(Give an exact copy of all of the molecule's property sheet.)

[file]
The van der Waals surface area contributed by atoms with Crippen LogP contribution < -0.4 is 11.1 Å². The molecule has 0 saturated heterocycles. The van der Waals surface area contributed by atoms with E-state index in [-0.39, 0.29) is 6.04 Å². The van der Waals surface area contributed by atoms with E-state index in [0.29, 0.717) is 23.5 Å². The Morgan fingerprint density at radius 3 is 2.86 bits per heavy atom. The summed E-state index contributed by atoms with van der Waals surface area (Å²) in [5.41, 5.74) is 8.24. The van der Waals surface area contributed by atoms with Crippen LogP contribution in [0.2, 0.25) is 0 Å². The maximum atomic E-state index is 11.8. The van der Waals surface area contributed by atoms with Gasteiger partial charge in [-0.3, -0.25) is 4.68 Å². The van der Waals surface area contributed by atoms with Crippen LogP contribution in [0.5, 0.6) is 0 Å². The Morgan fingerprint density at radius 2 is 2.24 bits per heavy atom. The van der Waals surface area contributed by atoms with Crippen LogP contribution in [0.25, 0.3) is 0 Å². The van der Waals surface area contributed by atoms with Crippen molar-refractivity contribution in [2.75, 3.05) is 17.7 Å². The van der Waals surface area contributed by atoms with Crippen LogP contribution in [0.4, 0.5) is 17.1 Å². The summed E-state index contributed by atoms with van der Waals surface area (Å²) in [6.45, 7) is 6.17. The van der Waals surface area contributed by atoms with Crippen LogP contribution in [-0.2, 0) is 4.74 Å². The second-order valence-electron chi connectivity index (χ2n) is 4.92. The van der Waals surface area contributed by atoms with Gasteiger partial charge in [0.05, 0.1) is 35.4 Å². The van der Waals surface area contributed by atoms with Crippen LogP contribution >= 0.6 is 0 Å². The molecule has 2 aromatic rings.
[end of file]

The van der Waals surface area contributed by atoms with Crippen LogP contribution < -0.4 is 11.1 Å². The molecule has 0 saturated heterocycles. The van der Waals surface area contributed by atoms with E-state index in [-0.39, 0.29) is 6.04 Å². The van der Waals surface area contributed by atoms with E-state index in [0.29, 0.717) is 23.5 Å². The Morgan fingerprint density at radius 3 is 2.86 bits per heavy atom. The summed E-state index contributed by atoms with van der Waals surface area (Å²) in [5.41, 5.74) is 8.24. The van der Waals surface area contributed by atoms with Crippen LogP contribution in [0.2, 0.25) is 0 Å². The maximum atomic E-state index is 11.8. The van der Waals surface area contributed by atoms with Gasteiger partial charge in [-0.3, -0.25) is 4.68 Å². The van der Waals surface area contributed by atoms with Crippen LogP contribution in [0.5, 0.6) is 0 Å². The Morgan fingerprint density at radius 2 is 2.24 bits per heavy atom. The van der Waals surface area contributed by atoms with Crippen LogP contribution in [0.25, 0.3) is 0 Å². The van der Waals surface area contributed by atoms with Crippen molar-refractivity contribution in [2.75, 3.05) is 17.7 Å². The van der Waals surface area contributed by atoms with Crippen LogP contribution in [0.4, 0.5) is 17.1 Å². The summed E-state index contributed by atoms with van der Waals surface area (Å²) in [6.45, 7) is 6.17. The van der Waals surface area contributed by atoms with Crippen LogP contribution in [-0.2, 0) is 4.74 Å². The second-order valence-electron chi connectivity index (χ2n) is 4.92. The van der Waals surface area contributed by atoms with Gasteiger partial charge in [0.05, 0.1) is 35.4 Å². The van der Waals surface area contributed by atoms with Crippen LogP contribution >= 0.6 is 0 Å². The molecule has 2 aromatic rings.